“If I have any model in fiction, it is Mrs. Stowe.”

“If I have any model in fiction, it is Mrs. Stowe.”

Lavinia Goodell, April 21, 1860

Lavinia Goodell’s acquaintance with Congregationalist preacher Henry Ward Beecher has already been chronicled, but she was also an avid reader of the prose produced by two of Henry’s sisters, Harriet Beecher Stowe, and Catharine Beecher.

Harriet Beecher Stowe

Harriet Beecher was born in 1811. After teaching for several years, in 1832 she accompanied her father, Congregational minister Lyman Beecher,  to Cincinnati, Ohio when he became the president of Lane Seminary. In Cincinnati, Harriet met reformers and abolitionists and in 1833 published her first book, Primary Geography. In 1836 she married Calvin Stowe, a professor at Lane Seminary. Calvin encouraged Harriet’s writing. Harriet wrote many articles and thirty books.

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“We would have every path laid open to woman as freely as to man.”

“We would have every path laid open to woman as freely as to man.”

Margaret Fuller, 1845

Although Margaret Fuller may not widely known today, in the mid-nineteenth century she was a well known teacher, editor, and essayist whose best known book, Woman in the Nineteenth Century, published in 1845, examined the place of women within society. Lavinia Goodell admired Margaret Fuller’s works and spent countless hours reading them in order to prepare a paper that she delivered at a December 1877 meeting of Janesville, Wisconsin’s literary society, the Mutual Improvement Club.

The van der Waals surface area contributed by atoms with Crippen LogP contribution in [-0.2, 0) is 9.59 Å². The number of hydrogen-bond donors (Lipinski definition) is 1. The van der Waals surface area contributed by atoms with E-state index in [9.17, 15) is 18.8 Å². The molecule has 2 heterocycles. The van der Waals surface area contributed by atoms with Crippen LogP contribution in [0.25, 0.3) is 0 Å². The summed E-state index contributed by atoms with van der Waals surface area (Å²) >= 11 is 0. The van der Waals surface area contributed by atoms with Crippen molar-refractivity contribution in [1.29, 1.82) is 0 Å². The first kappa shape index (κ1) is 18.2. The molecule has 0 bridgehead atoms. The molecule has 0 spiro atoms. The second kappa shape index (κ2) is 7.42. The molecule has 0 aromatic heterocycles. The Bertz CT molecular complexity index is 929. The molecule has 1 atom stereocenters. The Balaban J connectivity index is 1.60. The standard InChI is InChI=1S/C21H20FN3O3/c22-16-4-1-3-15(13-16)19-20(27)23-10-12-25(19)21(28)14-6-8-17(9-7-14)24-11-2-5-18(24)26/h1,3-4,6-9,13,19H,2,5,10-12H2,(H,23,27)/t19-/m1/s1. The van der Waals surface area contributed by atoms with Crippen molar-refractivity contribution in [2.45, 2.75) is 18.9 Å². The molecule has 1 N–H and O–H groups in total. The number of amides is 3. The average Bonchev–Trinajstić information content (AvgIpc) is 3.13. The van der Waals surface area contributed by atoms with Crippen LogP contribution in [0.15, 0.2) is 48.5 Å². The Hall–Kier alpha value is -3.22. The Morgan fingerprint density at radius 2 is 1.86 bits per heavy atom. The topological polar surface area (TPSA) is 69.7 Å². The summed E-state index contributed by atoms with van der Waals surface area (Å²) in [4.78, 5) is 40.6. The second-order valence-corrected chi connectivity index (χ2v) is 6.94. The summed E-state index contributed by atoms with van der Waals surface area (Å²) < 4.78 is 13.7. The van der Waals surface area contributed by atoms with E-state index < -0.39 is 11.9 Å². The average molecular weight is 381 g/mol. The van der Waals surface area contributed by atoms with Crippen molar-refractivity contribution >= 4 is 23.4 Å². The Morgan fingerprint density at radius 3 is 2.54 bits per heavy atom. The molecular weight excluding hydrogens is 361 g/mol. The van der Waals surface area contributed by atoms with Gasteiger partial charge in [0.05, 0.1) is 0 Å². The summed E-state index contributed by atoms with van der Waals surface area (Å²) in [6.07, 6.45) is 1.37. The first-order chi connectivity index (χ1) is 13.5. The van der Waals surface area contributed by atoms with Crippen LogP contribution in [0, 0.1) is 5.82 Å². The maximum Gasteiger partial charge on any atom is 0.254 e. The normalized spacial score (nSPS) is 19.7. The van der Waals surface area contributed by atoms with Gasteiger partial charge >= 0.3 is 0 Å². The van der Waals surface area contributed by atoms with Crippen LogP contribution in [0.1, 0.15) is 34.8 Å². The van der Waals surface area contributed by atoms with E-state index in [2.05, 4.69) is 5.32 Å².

Photo of Margaret Fuller
Margaret Fuller

Margaret Fuller was born in Massachusetts in 1810. A precocious child, her father, a lawyer, oversaw her education, providing his daughter with tutors in Latin, philosophy, history, science,  literature, and German. After her father’s death in 1835, the family found itself quite poor, and Margaret went to Boston as a teacher. She taught in Bronson Alcott’s school and offered classes for young ladies. She became a friend of Ralph Waldo Emerson and other Transcendentalists. Few would accuse her of being overly modest. It was while dining at Emerson’s home that Margaret uttered what is probably her best remembered remark: “I now know all the people worth knowing in America, and I find no intellect comparable with my own.”

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“We are here to study literature.”

“We are here to study literature.”

Motto of the Round Table literary society, Janesville, Wisconsin

Lavinia Goodell’s diaries and letters tell us that she was a voracious reader. She read contemporary authors (Charles Dickens, Louisa May Alcott, Harriet Beecher Stowe), classics (Shakespeare),  and scientific works (Darwin’s “On the Origin of Species.”) 1870s Janesville, Wisconsin was home to two literary societies, and, not surprisingly, Lavinia was active in both.

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Spinsterhood: the fate of an unattractive woman or a radical act?

Spinsterhood: the fate of an unattractive woman or a radical act?

Have you seen the Little Women movie? The new ending would have incited Lavinia Goodell to dash off an op-ed for the Woman’s Journal.

Jo March negotiating with her editor in Greta Gerwig's 2019 adaptation of Little Women
Jo March negotiating with her editor, Little Women (2019)

Greta Gerwig has Jo March telling an editor that her heroine was adamantly opposed marriage, so the novel would not end with her wedding either Laurie or Professor Bhaer. The editor shot back: “Who cares! Girls want to see women married, not consistent. If you end your delightful book with your heroine a spinster, no one will buy it. It won’t be worth printing.” For Wisconsin’s first woman lawyer, “them’s fightin’ words!”

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